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-   -   About clipping again (https://www.propellerheads.se/forum/showthread.php?t=169564)

pullpoti 2012-10-22 14:37

About clipping again
 
The clipping indicator in the transport panel pushes the meter in red while in the main mixer the fader is -3 dB, so in the main mixer no clipping is indicated.
Which indicator is true and how should I set the levels to get right and loud enough (without being a soldier in the war).

THanks

gwynebiau 2012-10-22 15:09

Both are true. I think it's a better idea to get each of your tracks under control before they get to the main mixer, but even if you don't a limiter at the end and/or turning down the Master Fader can get the output levels down.

The best thing to do though is to leave the faders at their default levels (0dB) at first and use the volume controls on your instruments and effects and the input gain on the mixer to get things to an acceptable level before they get to the Master Fader.

I also strongly recommend at least using a limiter (M-Class Maximizer or the Ozone Maximizer Rack Extension) on the whole track through the SSL mixer because if you haven't carefully and skillfully shaped every one of your sounds and found just the right level to keep them from clipping while still being loud enough, without a limiter you're probably going to get clipping somewhere at some point in the song.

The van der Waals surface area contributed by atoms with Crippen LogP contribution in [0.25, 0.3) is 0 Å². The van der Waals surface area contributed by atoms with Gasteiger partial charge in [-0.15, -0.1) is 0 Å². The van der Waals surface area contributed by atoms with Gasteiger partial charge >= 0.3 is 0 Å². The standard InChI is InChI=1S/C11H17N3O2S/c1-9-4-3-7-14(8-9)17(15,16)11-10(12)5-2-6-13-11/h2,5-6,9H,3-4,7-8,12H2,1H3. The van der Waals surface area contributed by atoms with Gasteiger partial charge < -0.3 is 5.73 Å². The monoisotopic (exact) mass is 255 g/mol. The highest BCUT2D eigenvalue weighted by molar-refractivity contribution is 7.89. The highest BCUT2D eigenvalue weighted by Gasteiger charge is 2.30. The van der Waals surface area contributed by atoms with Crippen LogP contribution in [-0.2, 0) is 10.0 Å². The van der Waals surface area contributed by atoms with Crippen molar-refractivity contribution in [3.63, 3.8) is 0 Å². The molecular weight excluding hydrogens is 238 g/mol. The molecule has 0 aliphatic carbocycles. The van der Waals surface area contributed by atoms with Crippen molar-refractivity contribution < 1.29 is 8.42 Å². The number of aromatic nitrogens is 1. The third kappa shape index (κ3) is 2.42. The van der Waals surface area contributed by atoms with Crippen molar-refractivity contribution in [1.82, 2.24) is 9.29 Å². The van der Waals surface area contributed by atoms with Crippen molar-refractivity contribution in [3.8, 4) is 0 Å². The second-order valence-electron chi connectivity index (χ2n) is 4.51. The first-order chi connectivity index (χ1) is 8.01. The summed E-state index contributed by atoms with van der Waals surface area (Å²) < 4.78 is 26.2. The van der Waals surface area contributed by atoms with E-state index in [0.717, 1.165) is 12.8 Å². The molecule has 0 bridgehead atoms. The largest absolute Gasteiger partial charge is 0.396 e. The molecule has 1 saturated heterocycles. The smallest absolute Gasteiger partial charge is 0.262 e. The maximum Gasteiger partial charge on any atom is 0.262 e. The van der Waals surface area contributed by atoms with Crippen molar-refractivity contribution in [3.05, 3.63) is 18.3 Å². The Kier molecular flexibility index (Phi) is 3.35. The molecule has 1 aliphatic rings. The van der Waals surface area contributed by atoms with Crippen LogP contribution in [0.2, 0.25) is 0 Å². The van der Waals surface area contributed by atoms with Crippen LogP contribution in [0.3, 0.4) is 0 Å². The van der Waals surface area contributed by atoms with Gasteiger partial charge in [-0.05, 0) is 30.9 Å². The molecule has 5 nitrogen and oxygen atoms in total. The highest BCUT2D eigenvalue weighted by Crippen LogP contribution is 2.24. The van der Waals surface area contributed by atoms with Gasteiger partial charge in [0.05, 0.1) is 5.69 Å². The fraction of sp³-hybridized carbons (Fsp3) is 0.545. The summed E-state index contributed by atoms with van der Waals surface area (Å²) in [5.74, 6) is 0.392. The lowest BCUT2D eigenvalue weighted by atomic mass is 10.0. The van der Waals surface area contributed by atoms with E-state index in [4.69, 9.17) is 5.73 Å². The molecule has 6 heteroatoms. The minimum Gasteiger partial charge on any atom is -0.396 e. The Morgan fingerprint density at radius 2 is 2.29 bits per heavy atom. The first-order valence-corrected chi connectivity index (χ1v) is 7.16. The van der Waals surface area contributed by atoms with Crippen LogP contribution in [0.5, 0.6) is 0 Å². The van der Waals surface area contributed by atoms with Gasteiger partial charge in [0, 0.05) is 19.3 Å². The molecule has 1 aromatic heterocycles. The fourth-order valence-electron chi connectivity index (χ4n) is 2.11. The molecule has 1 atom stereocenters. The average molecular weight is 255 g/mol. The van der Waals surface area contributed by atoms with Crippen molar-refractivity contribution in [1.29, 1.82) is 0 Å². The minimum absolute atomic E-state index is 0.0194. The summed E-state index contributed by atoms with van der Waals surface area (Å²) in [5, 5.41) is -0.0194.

I'm not a mixing (or mastering) master, but I think that's pretty solid advice anyway. If anyone has corrections or anything else to add, please do!

djfm1983 2012-10-22 16:44

I would worry more about what the main transport is telling you. If it shows that it's clippong then you need to adjust things. The Reason manaul says that clipping can only occur in the main transport due to the 64bit mixing engin. Also I would strongly recommend NOT using any compressor or limiter on the master section while mixing. That is reserved for mastering which should be done after the mix is complete. If you feel like you really must (even though I don't recommend it) using the ssl master comp while mixing don't allow any more than 2db of gain reduction to occur.